Short prose

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Short prose is a generic term for various kinds of very short fictional prose; short prose may or may not be narrative. Short prose pieces are considerably shorter than a short story, i.e., usually less than c. 1,000 words. Because of their small size, short prose pieces can attain high levels of lexical density and may thereby resemble prose poems, but the focus in short prose is less on language itself (and thus on rhythm, metre, or other phonological effects) than on the rapid presentation of a situation.

A piece of short prose may contain drama, but it normally differs from a vignette in that it has no necessary associations with theatre or character. Because plot is peripheral to, or nonexistent in, short prose, a short prose piece differs from a sketch story in that it does not necessarily invite the reader to imagine what came before or what follows after. Finally, because a piece of short prose does not necessarily have characters, conflict, or resolution, it usually differs from the short short story, flash fiction and microfiction as these are usually defined.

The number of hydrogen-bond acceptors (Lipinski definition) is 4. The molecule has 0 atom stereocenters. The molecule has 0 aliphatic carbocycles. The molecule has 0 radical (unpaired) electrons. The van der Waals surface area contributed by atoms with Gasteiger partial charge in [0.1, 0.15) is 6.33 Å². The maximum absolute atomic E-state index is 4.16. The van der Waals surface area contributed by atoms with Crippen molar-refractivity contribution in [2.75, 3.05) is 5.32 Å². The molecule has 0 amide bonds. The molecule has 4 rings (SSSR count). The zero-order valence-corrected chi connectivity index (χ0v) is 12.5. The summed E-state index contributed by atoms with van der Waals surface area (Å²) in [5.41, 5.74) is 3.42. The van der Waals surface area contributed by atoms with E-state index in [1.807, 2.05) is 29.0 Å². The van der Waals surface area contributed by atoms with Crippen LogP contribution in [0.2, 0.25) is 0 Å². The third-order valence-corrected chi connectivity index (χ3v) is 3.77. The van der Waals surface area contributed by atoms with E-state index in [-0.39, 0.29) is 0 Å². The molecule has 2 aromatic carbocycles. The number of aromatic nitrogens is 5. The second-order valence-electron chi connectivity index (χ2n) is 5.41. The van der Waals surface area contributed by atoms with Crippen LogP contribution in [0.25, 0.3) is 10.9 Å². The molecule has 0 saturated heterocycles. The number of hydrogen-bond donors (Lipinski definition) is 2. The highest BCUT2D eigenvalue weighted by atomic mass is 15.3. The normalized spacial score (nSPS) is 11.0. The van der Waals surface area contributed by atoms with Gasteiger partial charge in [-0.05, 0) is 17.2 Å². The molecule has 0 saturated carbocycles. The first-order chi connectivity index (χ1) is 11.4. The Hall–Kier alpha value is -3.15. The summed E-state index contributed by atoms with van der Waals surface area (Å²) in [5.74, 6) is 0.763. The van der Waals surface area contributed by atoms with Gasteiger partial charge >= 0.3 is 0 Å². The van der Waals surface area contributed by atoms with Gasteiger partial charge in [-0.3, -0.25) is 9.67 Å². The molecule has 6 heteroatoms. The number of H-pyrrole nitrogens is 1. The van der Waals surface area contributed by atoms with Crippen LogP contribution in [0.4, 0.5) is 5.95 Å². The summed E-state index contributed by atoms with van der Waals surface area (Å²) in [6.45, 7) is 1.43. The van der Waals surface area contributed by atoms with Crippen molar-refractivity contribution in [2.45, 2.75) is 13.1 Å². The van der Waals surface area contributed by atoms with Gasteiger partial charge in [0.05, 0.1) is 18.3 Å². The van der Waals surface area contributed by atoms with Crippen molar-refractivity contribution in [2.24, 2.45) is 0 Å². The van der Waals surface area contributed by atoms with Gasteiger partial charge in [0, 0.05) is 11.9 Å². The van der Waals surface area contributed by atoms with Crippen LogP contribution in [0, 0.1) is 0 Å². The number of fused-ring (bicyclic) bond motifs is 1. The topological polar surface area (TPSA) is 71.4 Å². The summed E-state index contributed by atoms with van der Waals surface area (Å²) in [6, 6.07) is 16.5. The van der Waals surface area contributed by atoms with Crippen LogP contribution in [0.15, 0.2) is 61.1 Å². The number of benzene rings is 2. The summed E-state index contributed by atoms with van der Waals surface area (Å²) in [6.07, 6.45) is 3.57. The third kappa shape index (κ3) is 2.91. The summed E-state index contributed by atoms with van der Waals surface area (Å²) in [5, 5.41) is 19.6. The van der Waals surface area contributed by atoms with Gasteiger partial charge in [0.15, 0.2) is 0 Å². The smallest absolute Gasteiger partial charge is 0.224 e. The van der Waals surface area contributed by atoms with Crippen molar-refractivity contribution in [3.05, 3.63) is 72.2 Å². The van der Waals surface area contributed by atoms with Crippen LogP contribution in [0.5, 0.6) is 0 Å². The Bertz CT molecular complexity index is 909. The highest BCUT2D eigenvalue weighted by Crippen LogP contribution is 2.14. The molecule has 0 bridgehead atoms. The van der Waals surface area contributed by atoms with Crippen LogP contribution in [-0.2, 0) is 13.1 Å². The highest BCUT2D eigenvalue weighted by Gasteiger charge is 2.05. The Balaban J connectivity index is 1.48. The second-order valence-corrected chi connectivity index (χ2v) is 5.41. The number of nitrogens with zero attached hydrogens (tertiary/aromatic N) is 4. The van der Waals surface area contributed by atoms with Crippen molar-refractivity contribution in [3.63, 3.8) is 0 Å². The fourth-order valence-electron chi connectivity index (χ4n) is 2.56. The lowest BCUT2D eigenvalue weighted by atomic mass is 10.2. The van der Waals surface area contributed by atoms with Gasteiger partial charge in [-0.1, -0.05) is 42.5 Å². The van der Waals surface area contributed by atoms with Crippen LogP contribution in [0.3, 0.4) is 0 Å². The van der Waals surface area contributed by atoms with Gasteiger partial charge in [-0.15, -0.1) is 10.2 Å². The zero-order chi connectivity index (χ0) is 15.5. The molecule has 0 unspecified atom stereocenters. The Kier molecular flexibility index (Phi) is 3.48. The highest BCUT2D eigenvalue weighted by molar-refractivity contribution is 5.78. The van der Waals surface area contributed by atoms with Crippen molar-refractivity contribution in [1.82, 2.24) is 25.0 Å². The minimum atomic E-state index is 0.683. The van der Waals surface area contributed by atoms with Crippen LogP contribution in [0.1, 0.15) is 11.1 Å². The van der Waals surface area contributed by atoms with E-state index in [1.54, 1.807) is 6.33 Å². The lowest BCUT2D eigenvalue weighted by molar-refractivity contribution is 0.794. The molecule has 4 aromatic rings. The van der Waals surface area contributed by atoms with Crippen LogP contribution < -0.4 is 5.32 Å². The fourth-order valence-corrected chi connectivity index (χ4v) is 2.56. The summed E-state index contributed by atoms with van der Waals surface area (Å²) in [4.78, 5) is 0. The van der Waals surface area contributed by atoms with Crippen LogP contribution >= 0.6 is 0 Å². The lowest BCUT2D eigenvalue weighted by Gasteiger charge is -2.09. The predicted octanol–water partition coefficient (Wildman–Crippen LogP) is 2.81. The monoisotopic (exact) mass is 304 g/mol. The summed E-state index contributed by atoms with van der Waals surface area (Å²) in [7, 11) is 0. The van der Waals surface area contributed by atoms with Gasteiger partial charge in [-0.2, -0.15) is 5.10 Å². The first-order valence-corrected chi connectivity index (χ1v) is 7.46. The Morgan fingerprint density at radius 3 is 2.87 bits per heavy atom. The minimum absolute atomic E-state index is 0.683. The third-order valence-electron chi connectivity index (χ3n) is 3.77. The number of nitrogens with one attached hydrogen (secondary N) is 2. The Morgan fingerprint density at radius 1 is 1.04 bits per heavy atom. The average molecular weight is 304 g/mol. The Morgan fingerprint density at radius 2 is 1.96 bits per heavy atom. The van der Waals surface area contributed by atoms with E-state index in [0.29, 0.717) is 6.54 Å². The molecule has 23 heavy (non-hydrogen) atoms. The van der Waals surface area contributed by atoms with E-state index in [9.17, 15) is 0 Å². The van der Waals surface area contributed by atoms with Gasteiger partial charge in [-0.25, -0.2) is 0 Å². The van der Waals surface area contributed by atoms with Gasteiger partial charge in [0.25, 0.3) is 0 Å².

Writers who have favoured the use of short prose include Fyodor Sologub, Daniil Kharms (Случаи), Dezső Kosztolányi, István Örkény (Egyperces novellák), Samuel Beckett (Fizzles), Francis Ponge (Le parti pris des choses), David Eggers (Short Short Stories), Eduardo Berti (La Vie Impossible).